Monday, 9 June 2014

The First Talking Motion Picture Ever Made

Welcome back my fellow learners, today we are going to learn about the first talking motion picture, it was not as many people are led to believe The Jazz Singer, but we will look into this anyway.

On the 6th of October in 1927 in New York history was made. This was when the first spoken voice (and I must state this IN FEATURE FILMS ) was heard. This voice belonged to the legendary Al Jolson and the movie was, yes you guessed it, The Jazz Singer. The theatre's audience reaction to it was thunderous, it was stated that they got to their feet, and began to applaud with gusto. The moment came someone where in the middle of the film, during a nightclub scene, that Jolson spoke the first words ever in a movie, and they are still legendary even now, they were in a way poetic, "Wait a minute, wait a minute. You ain't heard nothin' yet!" which in today's movie industry shows the leaps and bounds we have truly taken since then.

From the breakthrough part in the film when Jolson spoke for the first time, the film made ample use of the new technology. Jolson sitting at a piano In one scene talks to his mother whilst singing lines from Blue Skies. Al Jolson ad-libbed numerous lines in the musical and they were so good the studio decided to leave them in.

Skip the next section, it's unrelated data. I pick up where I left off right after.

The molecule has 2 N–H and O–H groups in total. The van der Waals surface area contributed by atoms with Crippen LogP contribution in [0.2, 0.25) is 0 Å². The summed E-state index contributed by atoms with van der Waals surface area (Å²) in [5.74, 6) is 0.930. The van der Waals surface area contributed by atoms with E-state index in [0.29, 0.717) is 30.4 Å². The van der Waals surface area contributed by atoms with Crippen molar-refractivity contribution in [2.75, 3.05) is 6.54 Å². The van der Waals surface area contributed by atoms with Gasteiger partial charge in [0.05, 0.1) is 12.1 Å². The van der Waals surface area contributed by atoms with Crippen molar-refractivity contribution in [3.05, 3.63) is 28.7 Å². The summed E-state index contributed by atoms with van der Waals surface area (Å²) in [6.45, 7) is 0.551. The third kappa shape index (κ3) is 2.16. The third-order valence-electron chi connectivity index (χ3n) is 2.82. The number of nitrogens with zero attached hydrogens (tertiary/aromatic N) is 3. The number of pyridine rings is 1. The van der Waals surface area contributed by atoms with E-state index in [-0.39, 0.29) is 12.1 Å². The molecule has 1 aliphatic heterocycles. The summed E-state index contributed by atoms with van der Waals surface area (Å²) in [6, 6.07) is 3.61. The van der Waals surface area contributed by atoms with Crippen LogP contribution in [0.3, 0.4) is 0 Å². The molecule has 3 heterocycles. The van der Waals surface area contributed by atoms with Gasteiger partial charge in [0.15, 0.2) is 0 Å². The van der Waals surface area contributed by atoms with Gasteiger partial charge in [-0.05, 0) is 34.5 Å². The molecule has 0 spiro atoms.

The Jazz Singer is about a young Jewish man coming from a line of cantors. But, much to his families horror he decides to break with tradition and be a Jazz singer. The movie is jammed packed full of songs that became famous, like "˜Mammy', "˜Toot, Toot, Tootsie, Goodbye,' and of course"˜Blue Skies.' The movie has scenes of the Yom Kippur ceremony. The film is a combination of silence and talking. The film is obviously dated judging by today's standards with Jolson's acting and typical Jewish stereotypes which would have been severely frowned upon by today's standards. Al Jolson was a minstrel singer for most of his life. He was a white man that played a black man for his last scene in the movie. This has led some to think he was in fact a black man.

So there you have it my lovelies my short version of talking pictures and the ground breaking history it made. 

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